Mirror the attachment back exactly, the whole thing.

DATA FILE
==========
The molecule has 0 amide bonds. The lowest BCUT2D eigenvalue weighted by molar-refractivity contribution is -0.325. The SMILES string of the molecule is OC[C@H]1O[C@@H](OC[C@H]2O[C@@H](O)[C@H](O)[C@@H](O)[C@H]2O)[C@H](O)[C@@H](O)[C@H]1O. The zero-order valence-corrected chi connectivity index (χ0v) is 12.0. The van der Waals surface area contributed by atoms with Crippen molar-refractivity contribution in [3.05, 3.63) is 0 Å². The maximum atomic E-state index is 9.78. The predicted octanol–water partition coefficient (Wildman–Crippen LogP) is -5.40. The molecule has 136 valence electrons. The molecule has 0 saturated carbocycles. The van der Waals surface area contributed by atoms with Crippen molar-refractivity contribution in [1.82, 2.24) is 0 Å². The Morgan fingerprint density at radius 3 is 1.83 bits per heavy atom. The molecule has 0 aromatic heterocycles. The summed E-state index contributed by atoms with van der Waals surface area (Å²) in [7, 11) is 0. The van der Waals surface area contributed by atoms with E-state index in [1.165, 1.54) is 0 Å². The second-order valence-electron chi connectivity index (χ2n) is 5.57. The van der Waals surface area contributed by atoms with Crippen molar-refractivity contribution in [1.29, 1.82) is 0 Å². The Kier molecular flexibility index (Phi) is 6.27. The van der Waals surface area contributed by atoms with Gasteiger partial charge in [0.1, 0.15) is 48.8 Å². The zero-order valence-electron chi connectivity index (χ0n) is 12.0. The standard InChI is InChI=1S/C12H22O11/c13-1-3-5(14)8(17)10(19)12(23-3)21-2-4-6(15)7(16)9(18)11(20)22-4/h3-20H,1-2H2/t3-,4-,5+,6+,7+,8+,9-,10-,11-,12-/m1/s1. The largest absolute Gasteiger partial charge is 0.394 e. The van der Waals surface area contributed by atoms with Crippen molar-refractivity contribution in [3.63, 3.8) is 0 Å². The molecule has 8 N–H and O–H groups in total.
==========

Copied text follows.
The molecule has 0 amide bonds. The lowest BCUT2D eigenvalue weighted by molar-refractivity contribution is -0.325. The SMILES string of the molecule is OC[C@H]1O[C@@H](OC[C@H]2O[C@@H](O)[C@H](O)[C@@H](O)[C@H]2O)[C@H](O)[C@@H](O)[C@H]1O. The zero-order valence-corrected chi connectivity index (χ0v) is 12.0. The van der Waals surface area contributed by atoms with Crippen molar-refractivity contribution in [3.05, 3.63) is 0 Å². The maximum atomic E-state index is 9.78. The predicted octanol–water partition coefficient (Wildman–Crippen LogP) is -5.40. The molecule has 136 valence electrons. The molecule has 0 saturated carbocycles. The van der Waals surface area contributed by atoms with Crippen molar-refractivity contribution in [1.82, 2.24) is 0 Å². The Morgan fingerprint density at radius 3 is 1.83 bits per heavy atom. The molecule has 0 aromatic heterocycles. The summed E-state index contributed by atoms with van der Waals surface area (Å²) in [7, 11) is 0. The van der Waals surface area contributed by atoms with E-state index in [1.165, 1.54) is 0 Å². The second-order valence-electron chi connectivity index (χ2n) is 5.57. The van der Waals surface area contributed by atoms with Crippen molar-refractivity contribution in [1.29, 1.82) is 0 Å². The Kier molecular flexibility index (Phi) is 6.27. The van der Waals surface area contributed by atoms with Gasteiger partial charge in [0.1, 0.15) is 48.8 Å². The zero-order valence-electron chi connectivity index (χ0n) is 12.0. The standard InChI is InChI=1S/C12H22O11/c13-1-3-5(14)8(17)10(19)12(23-3)21-2-4-6(15)7(16)9(18)11(20)22-4/h3-20H,1-2H2/t3-,4-,5+,6+,7+,8+,9-,10-,11-,12-/m1/s1. The largest absolute Gasteiger partial charge is 0.394 e. The van der Waals surface area contributed by atoms with Crippen molar-refractivity contribution in [3.63, 3.8) is 0 Å². The molecule has 8 N–H and O–H groups in total.